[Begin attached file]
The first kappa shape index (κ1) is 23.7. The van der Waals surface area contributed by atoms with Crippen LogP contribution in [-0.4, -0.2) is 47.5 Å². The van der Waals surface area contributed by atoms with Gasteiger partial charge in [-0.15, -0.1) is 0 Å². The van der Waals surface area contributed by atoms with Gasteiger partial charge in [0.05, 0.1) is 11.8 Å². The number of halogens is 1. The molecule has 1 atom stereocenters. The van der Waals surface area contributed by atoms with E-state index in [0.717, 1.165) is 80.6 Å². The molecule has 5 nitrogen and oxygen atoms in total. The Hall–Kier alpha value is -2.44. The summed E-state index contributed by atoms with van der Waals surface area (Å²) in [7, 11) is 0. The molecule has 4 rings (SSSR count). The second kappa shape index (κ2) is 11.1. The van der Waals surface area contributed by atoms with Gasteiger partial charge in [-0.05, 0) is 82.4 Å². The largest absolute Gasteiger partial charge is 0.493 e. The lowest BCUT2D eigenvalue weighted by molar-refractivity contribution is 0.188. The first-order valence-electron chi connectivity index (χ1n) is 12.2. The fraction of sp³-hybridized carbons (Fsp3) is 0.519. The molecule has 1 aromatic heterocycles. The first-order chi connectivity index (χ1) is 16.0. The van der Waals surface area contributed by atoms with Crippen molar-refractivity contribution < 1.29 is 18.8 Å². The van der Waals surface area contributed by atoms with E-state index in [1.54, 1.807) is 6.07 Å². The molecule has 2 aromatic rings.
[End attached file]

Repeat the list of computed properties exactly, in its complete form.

The first kappa shape index (κ1) is 23.7. The van der Waals surface area contributed by atoms with Crippen LogP contribution in [-0.4, -0.2) is 47.5 Å². The van der Waals surface area contributed by atoms with Gasteiger partial charge in [-0.15, -0.1) is 0 Å². The van der Waals surface area contributed by atoms with Gasteiger partial charge in [0.05, 0.1) is 11.8 Å². The number of halogens is 1. The molecule has 1 atom stereocenters. The van der Waals surface area contributed by atoms with E-state index in [0.717, 1.165) is 80.6 Å². The molecule has 5 nitrogen and oxygen atoms in total. The Hall–Kier alpha value is -2.44. The summed E-state index contributed by atoms with van der Waals surface area (Å²) in [7, 11) is 0. The molecule has 4 rings (SSSR count). The second kappa shape index (κ2) is 11.1. The van der Waals surface area contributed by atoms with Gasteiger partial charge in [-0.05, 0) is 82.4 Å². The largest absolute Gasteiger partial charge is 0.493 e. The lowest BCUT2D eigenvalue weighted by molar-refractivity contribution is 0.188. The first-order valence-electron chi connectivity index (χ1n) is 12.2. The fraction of sp³-hybridized carbons (Fsp3) is 0.519. The molecule has 1 aromatic heterocycles. The first-order chi connectivity index (χ1) is 16.0. The van der Waals surface area contributed by atoms with Crippen molar-refractivity contribution < 1.29 is 18.8 Å². The van der Waals surface area contributed by atoms with E-state index in [1.54, 1.807) is 6.07 Å². The molecule has 2 aromatic rings.